The term 'liberal Christian' is an oxymoron because it is not possible to hold the beliefs of liberalism and be in harmony with Biblical teachings at the same time. This would make the phrase 'liberal christian' is akin to the phrase 'evil, good person'.
A 'liberal christian' typically denies the blood sacrifice of Christ for attonement of our sins, does not attend church regurlarly, and does not pray. A 'liberal Christian' is infact, 'Christian' in name only.
Further, a liberal Christian does not recognize Christ as the sole avenue for salvation as taught in the Bible. A 'liberal christian' therefore does not have salvation, which, according to biblical teachings, is attained through the name of Christ exclusively.
Person2: Don't be fooled, thats what one would refer to as a 'liberal christian', please do not confuse people like that with true Christians who follow the Bibles teachings. They are not Christians in any sense of the word.
Liberal Christians also reject the inerrancy of the Bible. They do not look to the Bible for divine revelations from God nor do they view it as historically accurate. They view the Bible as they would any other piece of ancient literature, such as *The Iliad* and *The Odyssey* or the *Aeneid.*
The atheist type of liberal Christian emerged from the more radical aspects of the Enlightenment. Taking the Protestant skepticism about Catholic additions to the biblical text where stories of the supernatural seemed far-fetched and applying such skepticism to the Scriptures themselves produced an indiscriminate aversion to anything that violated the natural order. The result of this rationalistic scrutiny produced doubts about God's creation of the universe ex nihilo, miracles, the Trinity, the divinity of Jesus, Jesus' resurrection from the dead, and following this logic to its conclusion--to doubts about the existence of God himself.
The emphasis on scientific and rational scrutiny produced a sterile religion that prompted a backlash among those who did not return to orthodox Christianity. These liberal Christians began to explore more supra-rational approaches to the Divine. They studied Christian mystics from the past and found parallels with Buddhist, Hindu, and Sufi mystics searching for a direct encounter with God. The emphasis here became immediate experience rather than the intellect or study of the Bible and intermediary institutions such as the traditional church.
Much of what is termed "mainstream" Christianity in the U.S. has been taken over by liberal Christians beginning in the mid to late nineteenth century. This takeover has prompted a withdrawal of people with more traditional views of Christianity from these Protestant denominations. Fundamentalism was a more belligerent, separationist reaction that failed to capture wide segments of the American population. A milder, less hostile defense of orthodox Christianity that has exploded in growth and in influence is Evangelicalism. Each Protestant denomination now has liberal and Evangelical branches with their own churches that differ sharply in theology and tone. Catholics also have liberal and orthodox theologians and priests.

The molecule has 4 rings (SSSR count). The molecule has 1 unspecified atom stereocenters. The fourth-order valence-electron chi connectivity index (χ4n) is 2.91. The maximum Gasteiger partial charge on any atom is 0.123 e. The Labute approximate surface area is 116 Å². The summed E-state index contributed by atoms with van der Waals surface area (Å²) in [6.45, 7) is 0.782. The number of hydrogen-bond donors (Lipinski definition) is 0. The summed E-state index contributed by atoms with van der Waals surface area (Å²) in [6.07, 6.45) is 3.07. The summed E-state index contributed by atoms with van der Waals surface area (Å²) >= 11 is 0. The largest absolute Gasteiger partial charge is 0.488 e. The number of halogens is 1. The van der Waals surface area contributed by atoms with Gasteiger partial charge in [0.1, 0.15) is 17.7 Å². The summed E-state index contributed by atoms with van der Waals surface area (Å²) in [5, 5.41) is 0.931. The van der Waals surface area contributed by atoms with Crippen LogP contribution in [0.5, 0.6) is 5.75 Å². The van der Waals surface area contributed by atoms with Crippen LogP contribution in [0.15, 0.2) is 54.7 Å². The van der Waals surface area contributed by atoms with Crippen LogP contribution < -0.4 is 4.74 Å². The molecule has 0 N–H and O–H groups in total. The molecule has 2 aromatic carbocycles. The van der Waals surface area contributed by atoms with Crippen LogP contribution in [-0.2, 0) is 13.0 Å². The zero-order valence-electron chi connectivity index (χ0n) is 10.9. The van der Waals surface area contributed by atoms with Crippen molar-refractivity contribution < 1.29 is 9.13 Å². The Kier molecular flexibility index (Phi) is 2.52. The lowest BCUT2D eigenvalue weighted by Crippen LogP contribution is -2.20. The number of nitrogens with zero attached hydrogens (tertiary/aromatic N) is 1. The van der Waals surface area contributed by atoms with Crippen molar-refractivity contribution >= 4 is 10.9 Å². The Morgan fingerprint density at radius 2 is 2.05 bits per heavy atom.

The University of Chicago Divinity School that began around the turn of the 20th century was the intellectual spearhead of liberal Christianity. From Chicago, pastors and theologians fanned out across the U.S. taking over churches and other schools of divinity. It would take nearly 100 years before the Evangelicals would make significant inroads in intellectual circles. Even today, the leading schools of divinity in the U.S. are controlled by liberal theologians who believe very differently from average lay members of any Christian church. Religious Studies programs at most colleges and universities in the U.S. teach religion from this liberal perspective. Evangelical Christians are not welcome in these departments.
Much of this intellectual movement began in Germany with the influence of the philosopher G.W.F. Hegel who was influenced by a strange combination of mysticism and rationalism. Friedrich Schleiermacher, an 18th-19th century German theologian, who was a prominent figure in "Higher Criticism" (the attempts to find historical inaccuracies and textual and logical contradictions in the Bible in the spirit of rational and consistent inquiry) was also a guiding light for theological liberalism. Albrecht Ritschl was also a leading light for liberalism with his critiques of traditional theology centering on humans' limited ability to understand divine revelation in cognitive terms, and his emphasis on subjective personal experience.
Contemporary theological liberals include John Shelby Spong, Peter Gomes, members of the Jesus Seminar such as John Dominic Crossen. Martin Luther King was a liberal Christian as was William Sloane Coffin.
Liberal Christian's rely: "I thought that Heaven and personal God stuff was all an allegory. I cannot believe this is really happening. Since it is, I'll mention my work with the poor and my meditation sessions where I thought I once felt your presence momentarily...I can't really say for sure."